Guy: Yeah. I mean, fully agree. Before I have my typical final question, one more question for you. We talked about the practices. We talked about DevOps and how DevOps moves more of those responsibilities into these autonomous teams and they need to embrace some of this responsibility. The other thing that at least I talk about a fair bit — is this notion of cloud and how cloud changes the scope of the app tied in with the change in DevOps around independence. Now that independence is making decisions around infrastructure, like containers, like configuration, those elements, what's your view over there? Is it the same practice? Is it the same people? Is there another portion they're coming not out of maybe the app sec team, but rather the cloud sec team that needs to follow this? What's your perspective here, either personal or within Comcast.
Larry: Yeah. I think within Comcast, and what I've seen in the industry is that there are very effective dev-first thinkers in this “Let's go cloud leadership” at even large organizations that have been around a while at Comcast. I think ours is one of the best. I think the group that is leading the push to the cloud really gets it. They are fully supportive of this concept of DevSecOps.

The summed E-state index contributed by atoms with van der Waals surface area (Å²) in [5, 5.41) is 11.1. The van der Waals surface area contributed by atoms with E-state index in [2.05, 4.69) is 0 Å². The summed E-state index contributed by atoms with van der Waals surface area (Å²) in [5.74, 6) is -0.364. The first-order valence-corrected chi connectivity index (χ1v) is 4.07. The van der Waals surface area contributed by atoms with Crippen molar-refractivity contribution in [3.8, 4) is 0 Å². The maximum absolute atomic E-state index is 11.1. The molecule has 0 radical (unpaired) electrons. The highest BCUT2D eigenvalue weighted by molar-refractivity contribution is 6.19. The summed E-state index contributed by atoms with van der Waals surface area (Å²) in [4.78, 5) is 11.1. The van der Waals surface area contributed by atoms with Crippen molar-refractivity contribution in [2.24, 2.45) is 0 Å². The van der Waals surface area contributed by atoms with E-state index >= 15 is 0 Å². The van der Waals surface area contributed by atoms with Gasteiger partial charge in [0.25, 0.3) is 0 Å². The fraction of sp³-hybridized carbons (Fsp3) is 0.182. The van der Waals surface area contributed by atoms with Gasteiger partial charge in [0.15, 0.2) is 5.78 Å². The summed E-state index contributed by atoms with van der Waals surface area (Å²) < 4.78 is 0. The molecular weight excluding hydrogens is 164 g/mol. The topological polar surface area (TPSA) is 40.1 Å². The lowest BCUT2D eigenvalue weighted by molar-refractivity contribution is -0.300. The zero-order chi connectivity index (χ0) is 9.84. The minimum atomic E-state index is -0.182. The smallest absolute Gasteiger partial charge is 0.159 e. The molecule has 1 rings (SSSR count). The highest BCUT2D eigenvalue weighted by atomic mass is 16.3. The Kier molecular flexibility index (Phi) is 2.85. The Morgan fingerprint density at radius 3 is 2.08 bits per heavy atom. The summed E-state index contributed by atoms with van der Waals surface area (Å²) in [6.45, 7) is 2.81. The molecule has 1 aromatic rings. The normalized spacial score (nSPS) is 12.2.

If you're doing DevOps right, you're doing security anyway. It's a part of what we expect you to be doing, etc. I think the interesting thing about all of this and this is one you hinted at and I’m pretty sure you think about a lot, but you didn't really dig into, I think the really interesting thing about it is that when you get empowered engineering teams taking ownership of something like ops, or quality, or security, they do it fundamentally differently and they almost always do it with code.
You test, go from being manual testing suites to being automated testing suites. Ops goes from, “Here's a checklist of things you use to stand up a new server,” to, “Here is the code we execute to automatically provision a new VM, or a new container,” etc. The same thing with security. We want it to be more like security, like security X code thing. We really want automation. We really want direct feedback to the engineering organization. I think those are the keys there.